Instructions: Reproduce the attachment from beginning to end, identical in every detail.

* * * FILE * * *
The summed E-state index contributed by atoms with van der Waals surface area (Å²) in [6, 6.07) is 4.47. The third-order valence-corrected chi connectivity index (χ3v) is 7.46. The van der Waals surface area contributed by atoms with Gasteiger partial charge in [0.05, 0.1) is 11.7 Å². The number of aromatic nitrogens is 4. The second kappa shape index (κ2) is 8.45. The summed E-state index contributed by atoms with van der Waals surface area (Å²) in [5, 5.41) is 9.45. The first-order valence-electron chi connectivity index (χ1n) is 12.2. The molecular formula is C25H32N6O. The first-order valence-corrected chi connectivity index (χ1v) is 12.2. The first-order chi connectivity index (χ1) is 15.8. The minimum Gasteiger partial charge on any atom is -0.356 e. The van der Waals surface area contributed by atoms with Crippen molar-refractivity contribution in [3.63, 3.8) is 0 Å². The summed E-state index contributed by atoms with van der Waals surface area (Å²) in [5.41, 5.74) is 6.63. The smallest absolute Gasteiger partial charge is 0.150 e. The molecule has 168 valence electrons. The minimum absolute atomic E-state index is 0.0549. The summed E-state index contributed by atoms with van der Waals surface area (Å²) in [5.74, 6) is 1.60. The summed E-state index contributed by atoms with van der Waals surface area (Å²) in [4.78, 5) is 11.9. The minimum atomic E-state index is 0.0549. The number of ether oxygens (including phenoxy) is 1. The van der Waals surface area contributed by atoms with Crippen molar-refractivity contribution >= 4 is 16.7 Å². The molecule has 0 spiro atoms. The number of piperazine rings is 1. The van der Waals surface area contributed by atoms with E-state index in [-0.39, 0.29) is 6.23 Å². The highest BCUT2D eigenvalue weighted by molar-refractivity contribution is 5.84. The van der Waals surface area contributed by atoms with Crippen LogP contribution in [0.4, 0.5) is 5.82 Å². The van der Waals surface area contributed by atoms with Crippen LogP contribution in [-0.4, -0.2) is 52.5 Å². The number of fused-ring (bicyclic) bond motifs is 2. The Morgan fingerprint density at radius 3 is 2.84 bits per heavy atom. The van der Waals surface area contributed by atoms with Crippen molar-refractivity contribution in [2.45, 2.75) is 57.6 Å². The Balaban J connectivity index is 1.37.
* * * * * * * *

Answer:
The summed E-state index contributed by atoms with van der Waals surface area (Å²) in [6, 6.07) is 4.47. The third-order valence-corrected chi connectivity index (χ3v) is 7.46. The van der Waals surface area contributed by atoms with Gasteiger partial charge in [0.05, 0.1) is 11.7 Å². The number of aromatic nitrogens is 4. The second kappa shape index (κ2) is 8.45. The summed E-state index contributed by atoms with van der Waals surface area (Å²) in [5, 5.41) is 9.45. The first-order valence-electron chi connectivity index (χ1n) is 12.2. The molecular formula is C25H32N6O. The first-order valence-corrected chi connectivity index (χ1v) is 12.2. The first-order chi connectivity index (χ1) is 15.8. The minimum Gasteiger partial charge on any atom is -0.356 e. The van der Waals surface area contributed by atoms with Crippen molar-refractivity contribution in [3.63, 3.8) is 0 Å². The summed E-state index contributed by atoms with van der Waals surface area (Å²) in [5.41, 5.74) is 6.63. The smallest absolute Gasteiger partial charge is 0.150 e. The molecule has 168 valence electrons. The minimum absolute atomic E-state index is 0.0549. The summed E-state index contributed by atoms with van der Waals surface area (Å²) in [5.74, 6) is 1.60. The summed E-state index contributed by atoms with van der Waals surface area (Å²) in [4.78, 5) is 11.9. The minimum atomic E-state index is 0.0549. The number of ether oxygens (including phenoxy) is 1. The van der Waals surface area contributed by atoms with Crippen molar-refractivity contribution >= 4 is 16.7 Å². The molecule has 0 spiro atoms. The number of piperazine rings is 1. The van der Waals surface area contributed by atoms with E-state index in [-0.39, 0.29) is 6.23 Å². The highest BCUT2D eigenvalue weighted by molar-refractivity contribution is 5.84. The van der Waals surface area contributed by atoms with Crippen LogP contribution in [0.4, 0.5) is 5.82 Å². The van der Waals surface area contributed by atoms with Crippen LogP contribution in [-0.4, -0.2) is 52.5 Å². The number of fused-ring (bicyclic) bond motifs is 2. The Morgan fingerprint density at radius 3 is 2.84 bits per heavy atom. The van der Waals surface area contributed by atoms with Crippen molar-refractivity contribution in [2.45, 2.75) is 57.6 Å². The Balaban J connectivity index is 1.37.